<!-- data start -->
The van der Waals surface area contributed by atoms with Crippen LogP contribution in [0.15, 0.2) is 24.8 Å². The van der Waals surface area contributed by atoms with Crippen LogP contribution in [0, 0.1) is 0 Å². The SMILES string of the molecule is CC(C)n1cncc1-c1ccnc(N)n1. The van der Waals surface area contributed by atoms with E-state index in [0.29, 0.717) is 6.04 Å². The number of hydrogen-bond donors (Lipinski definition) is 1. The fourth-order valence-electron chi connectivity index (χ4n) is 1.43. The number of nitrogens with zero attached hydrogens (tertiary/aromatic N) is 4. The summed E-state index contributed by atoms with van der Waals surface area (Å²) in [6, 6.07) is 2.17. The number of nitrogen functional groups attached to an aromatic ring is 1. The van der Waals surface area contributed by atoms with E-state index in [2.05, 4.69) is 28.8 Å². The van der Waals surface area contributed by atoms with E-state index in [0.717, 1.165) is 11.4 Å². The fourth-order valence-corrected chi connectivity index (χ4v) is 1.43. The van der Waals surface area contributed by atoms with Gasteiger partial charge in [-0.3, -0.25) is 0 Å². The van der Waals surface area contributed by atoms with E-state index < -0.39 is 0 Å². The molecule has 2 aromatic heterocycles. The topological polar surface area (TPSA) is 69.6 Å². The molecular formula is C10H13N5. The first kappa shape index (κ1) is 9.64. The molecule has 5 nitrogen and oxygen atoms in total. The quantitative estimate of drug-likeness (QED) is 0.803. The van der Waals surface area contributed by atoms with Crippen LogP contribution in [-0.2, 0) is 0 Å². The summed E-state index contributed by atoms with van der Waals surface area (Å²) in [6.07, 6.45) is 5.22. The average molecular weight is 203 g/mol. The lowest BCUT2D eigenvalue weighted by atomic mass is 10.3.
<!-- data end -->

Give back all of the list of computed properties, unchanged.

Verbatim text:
The van der Waals surface area contributed by atoms with Crippen LogP contribution in [0.15, 0.2) is 24.8 Å². The van der Waals surface area contributed by atoms with Crippen LogP contribution in [0, 0.1) is 0 Å². The SMILES string of the molecule is CC(C)n1cncc1-c1ccnc(N)n1. The van der Waals surface area contributed by atoms with E-state index in [0.29, 0.717) is 6.04 Å². The number of hydrogen-bond donors (Lipinski definition) is 1. The fourth-order valence-electron chi connectivity index (χ4n) is 1.43. The number of nitrogens with zero attached hydrogens (tertiary/aromatic N) is 4. The summed E-state index contributed by atoms with van der Waals surface area (Å²) in [6, 6.07) is 2.17. The number of nitrogen functional groups attached to an aromatic ring is 1. The van der Waals surface area contributed by atoms with E-state index in [2.05, 4.69) is 28.8 Å². The van der Waals surface area contributed by atoms with E-state index in [0.717, 1.165) is 11.4 Å². The fourth-order valence-corrected chi connectivity index (χ4v) is 1.43. The van der Waals surface area contributed by atoms with Gasteiger partial charge in [-0.3, -0.25) is 0 Å². The van der Waals surface area contributed by atoms with E-state index < -0.39 is 0 Å². The molecule has 2 aromatic heterocycles. The topological polar surface area (TPSA) is 69.6 Å². The molecular formula is C10H13N5. The first kappa shape index (κ1) is 9.64. The molecule has 5 nitrogen and oxygen atoms in total. The quantitative estimate of drug-likeness (QED) is 0.803. The van der Waals surface area contributed by atoms with Crippen LogP contribution in [-0.2, 0) is 0 Å². The summed E-state index contributed by atoms with van der Waals surface area (Å²) in [6.07, 6.45) is 5.22. The average molecular weight is 203 g/mol. The lowest BCUT2D eigenvalue weighted by atomic mass is 10.3.